Spain's players (L to R) front row: Benat Etxebarria, David Jimenez Silva, Alvaro Arbeloa, Santiago Cazorla, Juan Manuel Mata and Ignacio Monreal. Second row : goalkeeper Jose Manuel Reina (aka Pepe Reina), Sergio Ramos, Raul Albiol, Xabier Alonso and Fernando Torres pose prior to their international friendly football match against South Korea on May 30 in the buildup to Euro 2012. (REUTERS)
Most any other team in the world would be crippled with the loss of two key elements.
But, then, no other team is Spain.
The defending World Cup and Euro champion goes into Euro 2012 as favourite again. That despite missing one of the best strikers in the world, David Villa, and Carles Puyol, the defender who has been one of the team's best performers under pressure and its heart and soul.
Puyol has an injured right knee and Villa couldn't recover quickly enough from a broken left leg. While it causes Spain a great deal of discomfort, it isn't a death knell.
Expected to fill in for Villa is one of David Silva, Fernando Llorente, Juan Mata or Fernando Torres.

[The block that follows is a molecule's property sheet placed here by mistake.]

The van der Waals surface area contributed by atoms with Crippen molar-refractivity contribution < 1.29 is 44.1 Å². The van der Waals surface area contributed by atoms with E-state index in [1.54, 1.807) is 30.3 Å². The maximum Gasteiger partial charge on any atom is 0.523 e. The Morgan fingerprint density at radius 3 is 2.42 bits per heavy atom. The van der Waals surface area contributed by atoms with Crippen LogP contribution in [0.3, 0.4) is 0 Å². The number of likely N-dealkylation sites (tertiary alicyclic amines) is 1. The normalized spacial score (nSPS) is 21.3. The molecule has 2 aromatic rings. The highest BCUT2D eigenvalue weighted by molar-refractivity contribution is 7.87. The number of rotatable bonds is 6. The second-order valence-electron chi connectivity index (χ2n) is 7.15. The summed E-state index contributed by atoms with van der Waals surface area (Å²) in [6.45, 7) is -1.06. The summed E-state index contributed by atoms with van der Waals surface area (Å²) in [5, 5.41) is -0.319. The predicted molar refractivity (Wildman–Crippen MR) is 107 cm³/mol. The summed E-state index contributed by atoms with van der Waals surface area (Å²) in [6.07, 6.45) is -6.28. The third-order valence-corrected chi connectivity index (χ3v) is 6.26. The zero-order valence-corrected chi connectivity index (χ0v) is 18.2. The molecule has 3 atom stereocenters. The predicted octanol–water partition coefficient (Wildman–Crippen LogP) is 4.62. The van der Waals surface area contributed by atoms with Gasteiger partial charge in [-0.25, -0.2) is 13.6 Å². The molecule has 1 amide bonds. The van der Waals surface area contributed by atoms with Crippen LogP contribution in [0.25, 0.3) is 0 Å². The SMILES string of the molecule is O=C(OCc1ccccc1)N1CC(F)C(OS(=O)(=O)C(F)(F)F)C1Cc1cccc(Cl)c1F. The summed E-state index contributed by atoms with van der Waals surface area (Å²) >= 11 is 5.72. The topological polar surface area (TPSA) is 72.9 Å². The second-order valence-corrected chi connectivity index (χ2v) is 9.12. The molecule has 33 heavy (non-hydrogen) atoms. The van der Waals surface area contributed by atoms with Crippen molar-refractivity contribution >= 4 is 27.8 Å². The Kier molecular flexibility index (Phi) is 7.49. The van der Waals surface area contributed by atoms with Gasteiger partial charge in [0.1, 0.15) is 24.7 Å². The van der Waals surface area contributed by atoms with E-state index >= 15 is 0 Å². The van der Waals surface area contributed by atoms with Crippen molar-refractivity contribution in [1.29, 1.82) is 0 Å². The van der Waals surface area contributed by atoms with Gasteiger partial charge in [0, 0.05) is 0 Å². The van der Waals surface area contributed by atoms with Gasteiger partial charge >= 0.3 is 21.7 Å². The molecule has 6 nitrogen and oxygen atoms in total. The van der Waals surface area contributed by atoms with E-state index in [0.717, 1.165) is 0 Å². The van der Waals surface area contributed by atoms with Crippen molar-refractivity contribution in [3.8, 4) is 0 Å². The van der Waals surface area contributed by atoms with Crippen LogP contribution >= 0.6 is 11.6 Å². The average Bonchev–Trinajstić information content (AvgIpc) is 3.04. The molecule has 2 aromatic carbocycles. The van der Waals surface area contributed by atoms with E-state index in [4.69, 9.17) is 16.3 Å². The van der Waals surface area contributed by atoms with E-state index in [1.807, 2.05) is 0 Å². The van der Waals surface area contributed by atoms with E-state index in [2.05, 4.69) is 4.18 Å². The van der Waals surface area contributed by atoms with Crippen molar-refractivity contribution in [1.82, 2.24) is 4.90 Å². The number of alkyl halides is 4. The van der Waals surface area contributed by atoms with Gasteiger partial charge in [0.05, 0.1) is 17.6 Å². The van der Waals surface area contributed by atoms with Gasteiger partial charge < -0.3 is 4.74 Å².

Yes, Torres has made the cut. He has had a nightmarish season for Chelsea but has shown signs of snapping out of his lethargy. Just what Spain needs, another in-form striker.
The Spaniards' heartbeat comes from their world-class midfield. Other teams are happy to have a dominant midfielder. Spain has several. Xabi Alonso, Andres Iniesta, Sergio Busquets, Xavi Hernandez, Thiago and attacking midfielder Cesc Fabregas are stunning in their talent and how well they integrate.
Do the Spanish have a weakness? If you look hard it could be at the back. Sergio Ramos, Gerard Pique and Alvaro Arbeloa are solid but have had some trouble with quick attackers.